Tariffs have been threatened for many months, and now that they are actually being imposed, the West Michigan economy is beginning to feel the pinch, said Brian G. Long, director of Supply Management Research in Grand Valley State University's Seidman College of Business.
Long surveyed local business leaders and his findings below are based on data collected during the last two weeks of July.
After 18 months of solid growth, the survey's index of business improvement (new orders) is down sharply from June at -3, down from +33.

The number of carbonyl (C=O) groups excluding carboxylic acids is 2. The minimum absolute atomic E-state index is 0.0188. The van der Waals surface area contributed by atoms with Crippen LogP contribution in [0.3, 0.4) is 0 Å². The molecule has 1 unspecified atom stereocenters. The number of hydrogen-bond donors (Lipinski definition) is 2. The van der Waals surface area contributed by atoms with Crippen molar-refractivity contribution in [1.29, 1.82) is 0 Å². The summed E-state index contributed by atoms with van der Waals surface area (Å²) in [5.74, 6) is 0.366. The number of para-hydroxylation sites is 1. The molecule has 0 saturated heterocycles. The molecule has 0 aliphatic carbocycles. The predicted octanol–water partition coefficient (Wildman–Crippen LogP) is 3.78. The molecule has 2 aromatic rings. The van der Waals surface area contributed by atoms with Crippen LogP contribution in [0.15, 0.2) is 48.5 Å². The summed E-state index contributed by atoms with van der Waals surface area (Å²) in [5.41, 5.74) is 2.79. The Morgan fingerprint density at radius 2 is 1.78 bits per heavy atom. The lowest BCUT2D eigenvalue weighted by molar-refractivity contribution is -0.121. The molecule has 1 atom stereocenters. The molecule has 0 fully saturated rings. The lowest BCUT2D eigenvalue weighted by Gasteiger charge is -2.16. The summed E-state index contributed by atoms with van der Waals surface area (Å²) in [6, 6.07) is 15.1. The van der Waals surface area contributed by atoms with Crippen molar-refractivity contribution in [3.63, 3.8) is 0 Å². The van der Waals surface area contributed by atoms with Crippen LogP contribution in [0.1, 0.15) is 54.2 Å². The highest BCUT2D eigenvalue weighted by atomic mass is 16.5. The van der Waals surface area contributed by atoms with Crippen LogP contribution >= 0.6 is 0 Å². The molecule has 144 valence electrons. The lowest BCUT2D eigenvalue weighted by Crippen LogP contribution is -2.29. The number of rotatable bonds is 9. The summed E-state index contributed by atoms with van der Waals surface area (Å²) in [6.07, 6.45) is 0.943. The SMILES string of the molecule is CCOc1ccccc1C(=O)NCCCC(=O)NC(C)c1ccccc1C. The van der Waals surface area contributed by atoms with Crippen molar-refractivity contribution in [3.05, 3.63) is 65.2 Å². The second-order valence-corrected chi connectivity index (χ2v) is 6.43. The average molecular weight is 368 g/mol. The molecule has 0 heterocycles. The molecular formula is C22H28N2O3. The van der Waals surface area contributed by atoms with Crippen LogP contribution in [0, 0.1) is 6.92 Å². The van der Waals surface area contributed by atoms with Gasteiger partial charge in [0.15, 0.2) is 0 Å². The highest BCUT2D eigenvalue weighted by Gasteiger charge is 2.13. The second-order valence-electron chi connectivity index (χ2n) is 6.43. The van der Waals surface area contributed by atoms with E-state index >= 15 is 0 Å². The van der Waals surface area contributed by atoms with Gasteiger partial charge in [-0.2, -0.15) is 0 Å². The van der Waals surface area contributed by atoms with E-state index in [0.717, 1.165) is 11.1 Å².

"Although our last report was quite strong, growth has slowed in almost every sector of the West Michigan economy," said Long. "Business planners hate uncertainty, and many firms appear to be putting expansion plans on hold until they can see a clearer picture of where the trade war is taking us and exactly how much it will cost."
Long said auto sales are continuing to soften, especially for local auto parts suppliers. He said local firms producing capital equipment are still benefitting from the recently passed tax advantages for new capital investments, but rising costs are a major concern. Many local industrial distributors reported flat business conditions for July, some of which may be seasonal.